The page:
Americans On a Buying Spree Gives Battered Diesel Market a Lift

Containers are arriving on the West Coast at unprecedented rates, providing support to a key pocket of the oil industry.

Dockworkers at the West Coast port of Long Beach processed arecord number of cargo containers last month: more than 800,000, a first in the terminal’s 109-year history, according to data from the port. Cargoes are then loaded onto diesel-powered tractor-trailers, which are barreling across the United States on the longest trips at nearly double the rate seen last year.

The pandemic has sent demand for everything from medical equipment to home-office supplies to gardening tools soaring as consumers redirect their spending on services such as trips toward goods. Retailers are also making up for products they couldn’t source earlier this year and preparing for the holiday rush.

In October, container imports at the port of Los Angeles were at a seasonal 25-year high, data compiled by Bloomberg show. The flow from container ships and associated trucking as well as train shipments has cut into supplies of diesel, also known as ULSD. West Coast diesel stockpiles have tumbled 24% from this year’s high of 15 million barrels in April, according to U.S. government data. Over the last month, miles traveled on U.S. interstates by trucks increased over 3% each week from 2019 levels, data from the Department of Transportation showed.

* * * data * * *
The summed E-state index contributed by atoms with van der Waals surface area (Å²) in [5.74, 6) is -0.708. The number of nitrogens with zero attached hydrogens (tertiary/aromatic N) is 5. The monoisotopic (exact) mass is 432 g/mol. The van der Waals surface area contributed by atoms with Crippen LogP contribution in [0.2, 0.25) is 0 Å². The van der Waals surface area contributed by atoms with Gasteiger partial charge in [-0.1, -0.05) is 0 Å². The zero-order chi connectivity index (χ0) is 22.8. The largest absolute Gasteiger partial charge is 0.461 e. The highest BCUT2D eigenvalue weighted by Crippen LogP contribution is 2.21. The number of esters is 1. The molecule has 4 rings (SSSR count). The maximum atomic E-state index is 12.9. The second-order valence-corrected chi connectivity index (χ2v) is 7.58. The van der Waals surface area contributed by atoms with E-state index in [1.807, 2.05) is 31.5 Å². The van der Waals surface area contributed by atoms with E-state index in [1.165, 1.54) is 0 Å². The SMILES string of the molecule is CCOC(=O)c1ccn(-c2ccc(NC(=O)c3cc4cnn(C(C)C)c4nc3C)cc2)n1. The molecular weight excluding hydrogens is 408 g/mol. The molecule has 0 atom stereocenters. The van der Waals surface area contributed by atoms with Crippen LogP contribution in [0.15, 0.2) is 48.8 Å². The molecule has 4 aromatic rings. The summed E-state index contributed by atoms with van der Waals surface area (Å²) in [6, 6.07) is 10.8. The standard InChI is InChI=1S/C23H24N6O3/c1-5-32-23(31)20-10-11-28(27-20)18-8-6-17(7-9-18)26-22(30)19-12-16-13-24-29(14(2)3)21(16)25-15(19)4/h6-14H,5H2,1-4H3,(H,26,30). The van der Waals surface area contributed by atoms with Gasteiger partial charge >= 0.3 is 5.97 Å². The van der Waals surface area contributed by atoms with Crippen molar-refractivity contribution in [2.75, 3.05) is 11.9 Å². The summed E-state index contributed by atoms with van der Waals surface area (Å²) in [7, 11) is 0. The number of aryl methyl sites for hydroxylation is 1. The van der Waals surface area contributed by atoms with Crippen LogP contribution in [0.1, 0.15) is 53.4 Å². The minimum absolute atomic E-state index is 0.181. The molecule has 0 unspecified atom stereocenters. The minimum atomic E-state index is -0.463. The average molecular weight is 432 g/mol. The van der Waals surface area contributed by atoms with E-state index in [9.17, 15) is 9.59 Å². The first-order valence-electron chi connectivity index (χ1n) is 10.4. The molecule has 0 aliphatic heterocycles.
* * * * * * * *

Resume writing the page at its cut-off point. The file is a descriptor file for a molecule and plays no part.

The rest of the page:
“The trucking industry is the one shining light for the crude oil complex since Covid hit,” said Kyle Lintner, managing director of freight consultant K-Ratio. Refining margins have “shifted dramatically in ULSD favor since trucking demand is actually up while gasoline consumption is down.”

Truck trips originating in Los Angeles and lasting more than 1,000 miles have nearly doubled from 2019 levels, according to Lintner. Most trips from southern California go to Dallas, Chicago and Atlanta, he said.

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